Wildlife crimes are generally considered to be a subset of environmental crime. A common, albeit very general, definition of wildlife crime states that it is any violation of a criminal law expressly designed to protect wildlife. One of the most common wildlife crimes is poaching, which is generally defined as taking a wild resource out of season or through an illegal means.
II. Definition and Characteristics of Wildlife Crimes
III. History of Wildlife Crimes
IV. Typical State Wildlife Crimes
V. Typical Federal Wildlife Crimes
VI. Types of Wildlife Offenders
VII. Conservation Officers: Policing Wildlife Crime
VIII. Punishing Wildlife Offenders
The United States is one of the largest markets for wildlife and wildlife products from all over the world. Hundreds of millions of dollars are earned annually from wildlife crimes committed in the United States alone, and about $6 billion are earned every year from wildlife crimes worldwide (see Musgrave, Parker, & Wolok, 1993; Tobias, 1998; U.S. Fish and Wildlife Service, 2007; Warchol, 2004). This research paper offers a general overview of wildlife crime at both the state and federal levels, identifies a variety of types of wildlife offenders, provides an overview of the techniques involved in the policing and punishment of wildlife criminals, and makes suggestions to address and prevent wildlife crime in the future.
II. Definition and Characteristics of Wildlife Crimes
Wildlife crime is a unique category of crime. It does not fit “cleanly” into the various traditional categories, or classifications, often used to describe criminal activity— categories such as crimes against persons or property crimes. Like gambling, prostitution, and drug use, wildlife crimes are sometimes considered to be “victimless crimes” because a readily identifiable injured party or victim, at least in the form of a human being, is not present or filing a complaint. However, it has been argued that in the case of wildlife crime, like other victimless crime, society-at-large is the true victim because these criminal acts lead to significant harm to, if not the complete eradication of, entire species of animals and plants, thereby affecting hunters, anglers, nature photographers, and anyone else who enjoys wildlife in some way. Indeed, some would say that wildlife crimes, taken to the extreme, have the cumulative effect of seriously damaging entire ecosystems (Clifford, 1998; see also Muth, 1998).
Wildlife crimes are generally considered to be a subset of environmental crime. A common, albeit very general, definition of wildlife crime states that it is any violation of a criminal law expressly designed to protect wildlife. One of the most common wildlife crimes is poaching, which is generally defined as taking a wild resource out of season or through an illegal means. The laws usually cover animals (including mammals, reptiles, birds, amphibians, fish, and even insects), as well as certain plants (Gregorich, 1992; Muth & Bowe, 1998). Although poaching often results in the death of an animal, it also encompasses illegal live trapping of animals that are later sold or traded for profit. Consequently, poaching is not simply hunting out of season or with the wrong type of weapon; it can also be the killing or trapping of endangered, rare, or protected species. Wildlife crimes also include activities that affect wildlife more indirectly, such as pollution of waterways that results in damage to fish or other wildlife, or the destruction of protected wildlife habitats.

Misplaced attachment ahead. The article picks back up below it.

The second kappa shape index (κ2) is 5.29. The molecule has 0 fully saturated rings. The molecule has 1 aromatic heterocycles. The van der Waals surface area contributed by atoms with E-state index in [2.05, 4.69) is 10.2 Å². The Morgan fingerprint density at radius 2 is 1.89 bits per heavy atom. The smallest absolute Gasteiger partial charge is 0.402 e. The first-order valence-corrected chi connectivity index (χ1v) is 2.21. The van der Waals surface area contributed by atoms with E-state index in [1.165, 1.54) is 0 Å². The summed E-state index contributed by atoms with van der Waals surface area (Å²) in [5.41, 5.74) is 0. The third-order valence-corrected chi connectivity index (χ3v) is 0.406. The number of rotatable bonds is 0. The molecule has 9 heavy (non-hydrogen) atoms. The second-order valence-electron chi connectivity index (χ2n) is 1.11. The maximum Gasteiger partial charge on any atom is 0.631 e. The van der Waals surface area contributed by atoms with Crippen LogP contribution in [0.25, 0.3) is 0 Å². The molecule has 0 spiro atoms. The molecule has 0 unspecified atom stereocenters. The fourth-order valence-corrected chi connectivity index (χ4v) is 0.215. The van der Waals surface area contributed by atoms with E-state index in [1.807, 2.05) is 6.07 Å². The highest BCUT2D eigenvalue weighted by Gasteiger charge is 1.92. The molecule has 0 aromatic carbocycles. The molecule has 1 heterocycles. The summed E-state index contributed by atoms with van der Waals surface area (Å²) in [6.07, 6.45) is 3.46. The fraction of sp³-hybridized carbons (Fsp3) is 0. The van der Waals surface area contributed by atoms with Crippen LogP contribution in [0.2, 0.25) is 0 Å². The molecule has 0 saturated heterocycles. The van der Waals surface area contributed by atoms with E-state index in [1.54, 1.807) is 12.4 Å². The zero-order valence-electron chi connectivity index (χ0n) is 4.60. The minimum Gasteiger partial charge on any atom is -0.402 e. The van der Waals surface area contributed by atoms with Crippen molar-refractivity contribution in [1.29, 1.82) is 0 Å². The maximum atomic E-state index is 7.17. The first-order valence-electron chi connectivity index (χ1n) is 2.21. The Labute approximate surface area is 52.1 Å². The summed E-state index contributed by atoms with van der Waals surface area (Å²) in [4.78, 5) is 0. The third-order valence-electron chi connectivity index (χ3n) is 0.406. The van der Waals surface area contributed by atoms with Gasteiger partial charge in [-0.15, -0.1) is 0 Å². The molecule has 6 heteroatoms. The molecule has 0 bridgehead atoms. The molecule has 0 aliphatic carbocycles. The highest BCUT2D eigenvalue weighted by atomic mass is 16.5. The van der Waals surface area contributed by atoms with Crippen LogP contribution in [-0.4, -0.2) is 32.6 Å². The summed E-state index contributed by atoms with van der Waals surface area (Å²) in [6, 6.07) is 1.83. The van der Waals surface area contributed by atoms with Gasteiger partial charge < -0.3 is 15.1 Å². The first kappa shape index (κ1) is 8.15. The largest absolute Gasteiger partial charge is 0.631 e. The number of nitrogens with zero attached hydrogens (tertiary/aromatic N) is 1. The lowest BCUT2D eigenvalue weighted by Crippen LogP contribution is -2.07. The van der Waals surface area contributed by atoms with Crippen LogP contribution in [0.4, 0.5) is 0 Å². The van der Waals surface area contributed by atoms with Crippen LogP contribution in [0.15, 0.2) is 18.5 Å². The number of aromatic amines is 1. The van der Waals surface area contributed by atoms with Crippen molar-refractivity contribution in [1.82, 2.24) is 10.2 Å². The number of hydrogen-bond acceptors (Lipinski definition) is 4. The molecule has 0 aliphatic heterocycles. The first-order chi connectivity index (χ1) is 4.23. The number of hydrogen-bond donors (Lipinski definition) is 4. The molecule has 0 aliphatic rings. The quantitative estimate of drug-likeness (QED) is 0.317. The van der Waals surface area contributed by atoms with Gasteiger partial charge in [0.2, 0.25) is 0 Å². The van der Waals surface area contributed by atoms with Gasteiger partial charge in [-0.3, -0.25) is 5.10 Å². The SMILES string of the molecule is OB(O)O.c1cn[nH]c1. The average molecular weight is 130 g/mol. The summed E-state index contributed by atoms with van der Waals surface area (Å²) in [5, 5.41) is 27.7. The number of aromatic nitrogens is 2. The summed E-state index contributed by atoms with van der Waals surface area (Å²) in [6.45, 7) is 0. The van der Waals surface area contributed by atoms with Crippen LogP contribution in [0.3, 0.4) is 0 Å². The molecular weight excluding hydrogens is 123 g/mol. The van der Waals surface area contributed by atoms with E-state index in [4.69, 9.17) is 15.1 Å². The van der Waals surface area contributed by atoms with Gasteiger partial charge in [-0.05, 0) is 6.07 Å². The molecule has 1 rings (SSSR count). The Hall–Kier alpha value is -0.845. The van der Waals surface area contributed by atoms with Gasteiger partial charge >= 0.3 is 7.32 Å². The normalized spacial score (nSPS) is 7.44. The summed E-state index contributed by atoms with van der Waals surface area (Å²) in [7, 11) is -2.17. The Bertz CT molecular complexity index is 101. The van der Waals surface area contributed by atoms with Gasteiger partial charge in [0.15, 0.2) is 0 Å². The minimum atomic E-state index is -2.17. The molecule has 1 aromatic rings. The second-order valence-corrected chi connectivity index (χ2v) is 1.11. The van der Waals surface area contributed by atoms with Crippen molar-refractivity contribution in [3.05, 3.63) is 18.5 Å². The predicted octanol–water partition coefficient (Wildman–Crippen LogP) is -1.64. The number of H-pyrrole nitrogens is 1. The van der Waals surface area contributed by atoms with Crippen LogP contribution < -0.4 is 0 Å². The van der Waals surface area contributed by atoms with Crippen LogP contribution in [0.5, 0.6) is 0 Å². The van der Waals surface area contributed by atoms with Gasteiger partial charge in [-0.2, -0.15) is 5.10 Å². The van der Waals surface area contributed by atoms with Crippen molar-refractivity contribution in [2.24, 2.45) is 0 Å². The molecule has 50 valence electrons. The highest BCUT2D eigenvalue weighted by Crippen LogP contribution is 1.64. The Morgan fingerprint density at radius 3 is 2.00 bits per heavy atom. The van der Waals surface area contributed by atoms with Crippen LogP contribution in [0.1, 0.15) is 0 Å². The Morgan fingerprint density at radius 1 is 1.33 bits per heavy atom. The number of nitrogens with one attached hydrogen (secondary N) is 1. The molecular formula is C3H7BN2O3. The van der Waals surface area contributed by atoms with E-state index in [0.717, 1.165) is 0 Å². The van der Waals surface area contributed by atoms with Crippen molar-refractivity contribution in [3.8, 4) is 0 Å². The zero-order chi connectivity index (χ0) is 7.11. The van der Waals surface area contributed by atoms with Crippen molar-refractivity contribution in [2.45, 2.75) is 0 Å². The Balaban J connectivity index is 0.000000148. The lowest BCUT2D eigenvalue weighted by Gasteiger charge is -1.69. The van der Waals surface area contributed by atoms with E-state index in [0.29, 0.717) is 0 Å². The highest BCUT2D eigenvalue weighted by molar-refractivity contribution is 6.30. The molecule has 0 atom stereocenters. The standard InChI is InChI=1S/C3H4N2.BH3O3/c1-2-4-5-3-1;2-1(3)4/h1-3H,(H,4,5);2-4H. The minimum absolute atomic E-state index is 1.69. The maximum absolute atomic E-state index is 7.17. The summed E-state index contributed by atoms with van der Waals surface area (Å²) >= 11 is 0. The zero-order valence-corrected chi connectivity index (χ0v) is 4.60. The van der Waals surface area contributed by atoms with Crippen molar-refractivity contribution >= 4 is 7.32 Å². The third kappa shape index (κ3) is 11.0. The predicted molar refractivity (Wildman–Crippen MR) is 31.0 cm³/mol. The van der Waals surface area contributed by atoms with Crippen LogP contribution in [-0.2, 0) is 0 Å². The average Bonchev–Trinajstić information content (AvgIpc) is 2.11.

Animals are illegally harvested within the United States, or illegally imported into the country, for a variety of motives. They may be used or sold as food, displayed as trophies, or sold simply for economic gain. Frequently, illegally obtained animals are sold for use as exotic pets or for entertainment in circuses, road shows, and so forth. Further, sometimes it is the animal parts, rather than the entire animal, that are more valued. For example, rhinoceros horns and elephant ivory are often used to make ornamental household items. Other animal parts, such as tiger genitals, bear paws and gallbladders, and some fish fins have medicinal uses in Asia and Africa (Warchol, Zupan, & Clack, 2003). In addition, illegally obtained animal skins and furs are sold or traded for use in apparel, wall hangings, and rugs.Within the United States, species such as the paddlefish have had to be protected because poachers will illegally harvest the fish for their eggs and market the eggs as “fake” caviar (Graham, 1997). These are just some examples showing how wildlife offenders can bring in significant revenue by supplying animals or animal parts to meet the demand for these types of items.
III. History of Wildlife Crimes
The first laws regulating hunting and fishing were implemented in England in the 1600s in an effort to protect the wildlife and property of landowner and the aristocracy. Such laws allowed the aristocrats to preserve game animals and fish on their property by prohibiting others from hunting and fishing there without permission (see Palmer & Bryant, 1985). While game wardens were appointed in some American colonies in the 1700s, fishing and game hunting were not well regulated in the United States until the late 1800s, when state legislatures began to create fish and wildlife protection and conservation agencies (Sherblom, Keranen, & Withers, 2002).